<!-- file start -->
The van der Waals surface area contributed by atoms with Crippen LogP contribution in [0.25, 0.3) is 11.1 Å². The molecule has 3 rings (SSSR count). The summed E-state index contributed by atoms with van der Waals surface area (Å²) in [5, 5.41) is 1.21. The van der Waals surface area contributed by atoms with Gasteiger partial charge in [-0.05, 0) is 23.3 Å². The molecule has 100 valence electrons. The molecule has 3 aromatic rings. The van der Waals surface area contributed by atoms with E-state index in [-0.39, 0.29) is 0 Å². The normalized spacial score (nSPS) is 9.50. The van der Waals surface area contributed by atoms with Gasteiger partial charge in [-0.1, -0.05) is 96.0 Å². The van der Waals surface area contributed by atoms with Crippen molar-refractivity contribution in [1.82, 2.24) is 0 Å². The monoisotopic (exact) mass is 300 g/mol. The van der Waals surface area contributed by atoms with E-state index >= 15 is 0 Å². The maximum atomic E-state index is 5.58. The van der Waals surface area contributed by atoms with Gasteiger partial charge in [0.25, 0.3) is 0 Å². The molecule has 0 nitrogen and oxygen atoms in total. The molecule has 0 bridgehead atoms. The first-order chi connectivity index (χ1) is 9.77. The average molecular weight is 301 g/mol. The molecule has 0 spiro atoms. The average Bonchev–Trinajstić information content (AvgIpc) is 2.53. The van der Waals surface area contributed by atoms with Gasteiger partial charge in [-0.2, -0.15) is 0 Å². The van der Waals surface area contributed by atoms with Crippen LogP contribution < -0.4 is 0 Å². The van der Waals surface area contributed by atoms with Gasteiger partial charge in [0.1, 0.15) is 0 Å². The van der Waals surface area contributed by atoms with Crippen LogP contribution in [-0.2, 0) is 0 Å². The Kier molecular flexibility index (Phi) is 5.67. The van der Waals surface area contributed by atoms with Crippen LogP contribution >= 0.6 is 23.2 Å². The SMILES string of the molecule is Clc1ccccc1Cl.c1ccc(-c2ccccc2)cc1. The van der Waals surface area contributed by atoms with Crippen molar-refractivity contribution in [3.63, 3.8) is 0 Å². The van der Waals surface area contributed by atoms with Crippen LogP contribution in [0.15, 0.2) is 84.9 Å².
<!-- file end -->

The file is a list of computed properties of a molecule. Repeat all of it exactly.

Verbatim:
The van der Waals surface area contributed by atoms with Crippen LogP contribution in [0.25, 0.3) is 11.1 Å². The molecule has 3 rings (SSSR count). The summed E-state index contributed by atoms with van der Waals surface area (Å²) in [5, 5.41) is 1.21. The van der Waals surface area contributed by atoms with Gasteiger partial charge in [-0.05, 0) is 23.3 Å². The molecule has 100 valence electrons. The molecule has 3 aromatic rings. The van der Waals surface area contributed by atoms with E-state index in [-0.39, 0.29) is 0 Å². The normalized spacial score (nSPS) is 9.50. The van der Waals surface area contributed by atoms with Gasteiger partial charge in [-0.1, -0.05) is 96.0 Å². The van der Waals surface area contributed by atoms with Crippen molar-refractivity contribution in [1.82, 2.24) is 0 Å². The monoisotopic (exact) mass is 300 g/mol. The van der Waals surface area contributed by atoms with E-state index >= 15 is 0 Å². The maximum atomic E-state index is 5.58. The van der Waals surface area contributed by atoms with Gasteiger partial charge in [0.25, 0.3) is 0 Å². The molecule has 0 nitrogen and oxygen atoms in total. The molecule has 0 bridgehead atoms. The first-order chi connectivity index (χ1) is 9.77. The average molecular weight is 301 g/mol. The molecule has 0 spiro atoms. The average Bonchev–Trinajstić information content (AvgIpc) is 2.53. The van der Waals surface area contributed by atoms with Gasteiger partial charge in [-0.2, -0.15) is 0 Å². The van der Waals surface area contributed by atoms with Crippen LogP contribution < -0.4 is 0 Å². The van der Waals surface area contributed by atoms with Gasteiger partial charge in [0.1, 0.15) is 0 Å². The van der Waals surface area contributed by atoms with Crippen LogP contribution in [-0.2, 0) is 0 Å². The Kier molecular flexibility index (Phi) is 5.67. The van der Waals surface area contributed by atoms with Crippen LogP contribution >= 0.6 is 23.2 Å². The SMILES string of the molecule is Clc1ccccc1Cl.c1ccc(-c2ccccc2)cc1. The van der Waals surface area contributed by atoms with Crippen molar-refractivity contribution in [3.63, 3.8) is 0 Å². The van der Waals surface area contributed by atoms with Crippen LogP contribution in [0.15, 0.2) is 84.9 Å².